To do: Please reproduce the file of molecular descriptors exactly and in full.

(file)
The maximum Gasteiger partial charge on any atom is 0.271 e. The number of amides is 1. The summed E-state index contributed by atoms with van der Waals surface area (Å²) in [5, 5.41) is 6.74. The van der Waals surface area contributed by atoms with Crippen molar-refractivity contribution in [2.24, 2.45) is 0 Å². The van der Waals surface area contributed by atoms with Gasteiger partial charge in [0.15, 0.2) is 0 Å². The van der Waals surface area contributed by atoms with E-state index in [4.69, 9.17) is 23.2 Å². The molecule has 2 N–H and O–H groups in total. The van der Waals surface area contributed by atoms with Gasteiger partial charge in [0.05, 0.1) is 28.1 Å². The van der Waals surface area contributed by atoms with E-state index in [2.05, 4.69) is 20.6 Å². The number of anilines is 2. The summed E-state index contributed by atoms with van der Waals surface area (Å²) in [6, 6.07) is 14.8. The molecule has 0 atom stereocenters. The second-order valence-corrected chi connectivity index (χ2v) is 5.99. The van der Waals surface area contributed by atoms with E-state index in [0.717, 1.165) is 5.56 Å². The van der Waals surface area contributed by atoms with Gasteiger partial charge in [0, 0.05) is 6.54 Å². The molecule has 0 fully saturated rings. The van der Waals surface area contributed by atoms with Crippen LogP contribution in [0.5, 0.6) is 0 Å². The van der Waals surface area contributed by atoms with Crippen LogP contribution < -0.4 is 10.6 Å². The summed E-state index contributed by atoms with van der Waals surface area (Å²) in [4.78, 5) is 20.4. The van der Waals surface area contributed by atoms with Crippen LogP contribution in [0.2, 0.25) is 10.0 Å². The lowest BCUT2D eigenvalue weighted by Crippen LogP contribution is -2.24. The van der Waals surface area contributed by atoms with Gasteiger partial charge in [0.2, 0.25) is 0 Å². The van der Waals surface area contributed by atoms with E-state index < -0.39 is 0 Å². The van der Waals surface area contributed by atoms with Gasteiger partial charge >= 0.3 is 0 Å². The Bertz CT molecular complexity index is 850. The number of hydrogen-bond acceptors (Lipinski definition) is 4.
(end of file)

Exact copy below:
The maximum Gasteiger partial charge on any atom is 0.271 e. The number of amides is 1. The summed E-state index contributed by atoms with van der Waals surface area (Å²) in [5, 5.41) is 6.74. The van der Waals surface area contributed by atoms with Crippen molar-refractivity contribution in [2.24, 2.45) is 0 Å². The van der Waals surface area contributed by atoms with Gasteiger partial charge in [0.15, 0.2) is 0 Å². The van der Waals surface area contributed by atoms with E-state index in [4.69, 9.17) is 23.2 Å². The molecule has 2 N–H and O–H groups in total. The van der Waals surface area contributed by atoms with Gasteiger partial charge in [0.05, 0.1) is 28.1 Å². The van der Waals surface area contributed by atoms with E-state index in [2.05, 4.69) is 20.6 Å². The number of anilines is 2. The summed E-state index contributed by atoms with van der Waals surface area (Å²) in [6, 6.07) is 14.8. The molecule has 0 atom stereocenters. The second-order valence-corrected chi connectivity index (χ2v) is 5.99. The van der Waals surface area contributed by atoms with E-state index in [0.717, 1.165) is 5.56 Å². The van der Waals surface area contributed by atoms with Gasteiger partial charge in [0, 0.05) is 6.54 Å². The molecule has 0 fully saturated rings. The van der Waals surface area contributed by atoms with Crippen LogP contribution in [0.5, 0.6) is 0 Å². The van der Waals surface area contributed by atoms with Crippen LogP contribution < -0.4 is 10.6 Å². The summed E-state index contributed by atoms with van der Waals surface area (Å²) in [4.78, 5) is 20.4. The van der Waals surface area contributed by atoms with Crippen LogP contribution in [0.2, 0.25) is 10.0 Å². The lowest BCUT2D eigenvalue weighted by Crippen LogP contribution is -2.24. The van der Waals surface area contributed by atoms with Gasteiger partial charge in [0.2, 0.25) is 0 Å². The van der Waals surface area contributed by atoms with E-state index < -0.39 is 0 Å². The van der Waals surface area contributed by atoms with Gasteiger partial charge >= 0.3 is 0 Å². The Bertz CT molecular complexity index is 850. The number of hydrogen-bond acceptors (Lipinski definition) is 4.